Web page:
However, the focus is gradually moving to the US. “There are shirt companies over there doing billions of dollars in sales,” Wheeler says. “It may sound rather boring but I find that the more I focus on fewer things, the better the business does.”
Wheeler is opening a Charles Tyrwhitt store in New York next year to help establish a foothold in a lucrative market. “We may sound like a sleepy little business,” he says. “But when we do something, we do it really well.”
Charles Tyrwhitt is one of The London Stock Exchange’s 1,000 Companies to Inspire Britain

About bambooinnovator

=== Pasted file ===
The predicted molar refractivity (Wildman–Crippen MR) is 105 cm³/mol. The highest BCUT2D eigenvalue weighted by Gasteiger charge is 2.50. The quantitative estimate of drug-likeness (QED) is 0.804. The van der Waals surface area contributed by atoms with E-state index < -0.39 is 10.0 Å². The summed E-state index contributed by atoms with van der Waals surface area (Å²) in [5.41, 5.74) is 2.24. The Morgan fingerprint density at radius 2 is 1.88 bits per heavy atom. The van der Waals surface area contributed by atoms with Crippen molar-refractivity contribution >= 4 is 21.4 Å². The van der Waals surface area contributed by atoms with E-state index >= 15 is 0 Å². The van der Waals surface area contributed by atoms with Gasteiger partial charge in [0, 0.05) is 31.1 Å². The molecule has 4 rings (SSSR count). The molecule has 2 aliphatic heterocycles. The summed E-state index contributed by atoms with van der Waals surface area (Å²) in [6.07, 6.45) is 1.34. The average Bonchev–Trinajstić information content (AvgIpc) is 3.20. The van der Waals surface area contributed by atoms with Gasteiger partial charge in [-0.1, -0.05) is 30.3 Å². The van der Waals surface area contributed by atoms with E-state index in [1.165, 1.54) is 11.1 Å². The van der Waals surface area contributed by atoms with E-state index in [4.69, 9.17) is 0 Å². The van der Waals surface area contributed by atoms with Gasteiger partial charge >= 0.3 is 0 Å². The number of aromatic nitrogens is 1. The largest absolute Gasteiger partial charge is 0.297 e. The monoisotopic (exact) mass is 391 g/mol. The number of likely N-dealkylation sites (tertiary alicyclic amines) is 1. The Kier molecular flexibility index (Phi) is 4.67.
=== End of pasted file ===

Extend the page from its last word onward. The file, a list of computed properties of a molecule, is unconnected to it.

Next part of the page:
Kee Koon Boon (“KB”) is the co-founder and director of HERO Investment Management which provides specialized fund management and investment advisory services to the ARCHEA Asia HERO Innovators Fund (www.heroinnovator.com), the only Asian SMID-cap tech-focused fund in the industry. KB is an internationally featured investor rooted in the principles of value investing for over a decade as a fund manager and analyst in the Asian capital markets who started his career at a boutique hedge fund in Singapore where he was with the firm since 2002 and was also part of the core investment committee in significantly outperforming the index in the 10-year-plus-old flagship Asian fund. He was also the portfolio manager for Asia-Pacific equities at Korea’s largest mutual fund company. Prior to setting up the H.E.R.O. Innovators Fund, KB was the Chief Investment Officer & CEO of a Singapore Registered Fund Management Company (RFMC) where he is responsible for listed Asian equity investments. KB had taught accounting at the Singapore Management University (SMU) as a faculty member and also pioneered the 15-week course on Accounting Fraud in Asia as an official module at SMU. KB remains grateful and honored to be invited by Singapore’s financial regulator Monetary Authority of Singapore (MAS) to present to their top management team about implementing a world’s first fact-based forward-looking fraud detection framework to bring about benefits for the capital markets in Singapore and for the public and investment community. KB also served the community in sharing his insights in writing articles about value investing and corporate governance in the media that include Business Times, Straits Times, Jakarta Post, Manual of Ideas, Investopedia, TedXWallStreet. He had also presented in top investment, banking and finance conferences in America, Italy, Sydney, Cape Town, HK, China. He has trained CEOs, entrepreneurs, CFOs, management executives in business strategy & business model innovation in Singapore, HK and China.